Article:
Sinematek Indonesia, the institution responsible for preserving Indonesian films, is known to be in a state of disrepair, making the restoration of old films very difficult. It is recognized as Southeast Asia’s first film archive, but years of neglect and non-existent funding have left the institution powerless in carrying out their job of restoring old Indonesian films back
from the dead.

Lisabona Rahman, one of the members of After the Curfew’s restoration team and also a noted film journalist and manager of the Kineforum Arts Council of Jakarta, mentioned in one of her recent essays that watching an old Indonesian film is both a wonderful and painful experience. “Whenever we watch one of those old reels, we are watching these masterpieces of Indonesian cinema in its damaged form: incomplete scenes, very visible scratches and unclear sound, if any. How envious am I of those who watched these films in the era that they were released, when the quality was still pristine and the sound beautiful and intact,” she wrote.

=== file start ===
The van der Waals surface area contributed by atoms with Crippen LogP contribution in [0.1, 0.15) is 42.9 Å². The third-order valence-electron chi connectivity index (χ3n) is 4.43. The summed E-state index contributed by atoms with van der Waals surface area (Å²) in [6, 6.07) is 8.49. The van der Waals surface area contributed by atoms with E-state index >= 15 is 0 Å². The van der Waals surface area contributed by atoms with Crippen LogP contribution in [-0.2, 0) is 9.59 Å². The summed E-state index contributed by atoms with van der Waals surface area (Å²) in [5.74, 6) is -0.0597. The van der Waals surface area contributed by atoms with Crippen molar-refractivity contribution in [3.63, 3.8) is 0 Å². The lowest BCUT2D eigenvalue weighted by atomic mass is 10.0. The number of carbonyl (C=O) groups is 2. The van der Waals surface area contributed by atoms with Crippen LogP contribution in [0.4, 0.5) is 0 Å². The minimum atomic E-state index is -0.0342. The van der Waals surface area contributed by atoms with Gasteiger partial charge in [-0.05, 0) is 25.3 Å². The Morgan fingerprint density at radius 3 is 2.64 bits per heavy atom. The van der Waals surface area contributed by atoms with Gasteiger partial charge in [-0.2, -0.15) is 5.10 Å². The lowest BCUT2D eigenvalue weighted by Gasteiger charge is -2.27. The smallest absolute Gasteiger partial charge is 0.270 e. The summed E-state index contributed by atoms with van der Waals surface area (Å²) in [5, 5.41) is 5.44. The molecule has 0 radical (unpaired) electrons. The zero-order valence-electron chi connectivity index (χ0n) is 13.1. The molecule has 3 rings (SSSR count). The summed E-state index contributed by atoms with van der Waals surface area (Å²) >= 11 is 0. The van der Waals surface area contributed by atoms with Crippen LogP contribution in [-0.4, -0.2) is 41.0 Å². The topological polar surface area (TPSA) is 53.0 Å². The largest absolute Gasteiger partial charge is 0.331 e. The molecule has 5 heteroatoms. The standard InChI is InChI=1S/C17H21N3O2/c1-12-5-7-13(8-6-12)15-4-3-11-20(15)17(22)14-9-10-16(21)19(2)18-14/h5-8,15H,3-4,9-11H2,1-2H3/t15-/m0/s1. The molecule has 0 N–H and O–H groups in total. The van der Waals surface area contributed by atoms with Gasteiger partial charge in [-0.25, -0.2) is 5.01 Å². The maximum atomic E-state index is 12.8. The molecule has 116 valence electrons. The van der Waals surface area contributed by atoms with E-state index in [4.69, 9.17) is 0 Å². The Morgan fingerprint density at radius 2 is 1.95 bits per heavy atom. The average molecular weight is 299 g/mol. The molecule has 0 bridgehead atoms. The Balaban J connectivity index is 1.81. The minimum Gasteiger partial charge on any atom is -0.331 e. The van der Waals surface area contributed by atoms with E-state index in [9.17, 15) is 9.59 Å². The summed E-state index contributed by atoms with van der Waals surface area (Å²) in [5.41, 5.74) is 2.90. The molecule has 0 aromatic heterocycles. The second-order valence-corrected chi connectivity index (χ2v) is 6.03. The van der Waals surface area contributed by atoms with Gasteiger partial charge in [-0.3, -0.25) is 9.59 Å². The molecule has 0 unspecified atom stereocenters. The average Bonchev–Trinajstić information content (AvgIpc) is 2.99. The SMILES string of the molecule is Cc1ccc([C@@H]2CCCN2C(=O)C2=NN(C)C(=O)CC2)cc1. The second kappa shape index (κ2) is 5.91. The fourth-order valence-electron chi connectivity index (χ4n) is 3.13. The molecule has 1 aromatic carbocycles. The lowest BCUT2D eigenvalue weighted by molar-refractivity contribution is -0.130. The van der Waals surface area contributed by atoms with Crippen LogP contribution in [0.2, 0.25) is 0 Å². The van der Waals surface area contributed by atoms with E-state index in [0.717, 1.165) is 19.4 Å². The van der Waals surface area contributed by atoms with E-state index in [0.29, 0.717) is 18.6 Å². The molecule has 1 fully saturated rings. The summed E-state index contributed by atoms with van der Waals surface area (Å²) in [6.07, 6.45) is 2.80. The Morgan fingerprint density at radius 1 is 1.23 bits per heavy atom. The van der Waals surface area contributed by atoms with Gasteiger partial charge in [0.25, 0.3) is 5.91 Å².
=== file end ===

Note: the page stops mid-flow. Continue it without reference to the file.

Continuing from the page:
Sinematek stores its collection of old Indonesian celluloid reels in the basement of the Usmar Ismail Film Centre, where it operates. Up to four employees are tasked with the preservation of these reels, spending most of their time in a large, climate-controlled room filled with shelves of
classic Indonesian masterpieces. Upon a visit to the centre, Arie Kartikasari, a writer for, found out that its employees can work on two to three films a day, depending on how long the reels are. With limited staff and old, ineffective tools, coupled with the decaying state of the storage facility itself, the process of restoring Sinematek’s whole collection can take up to two years.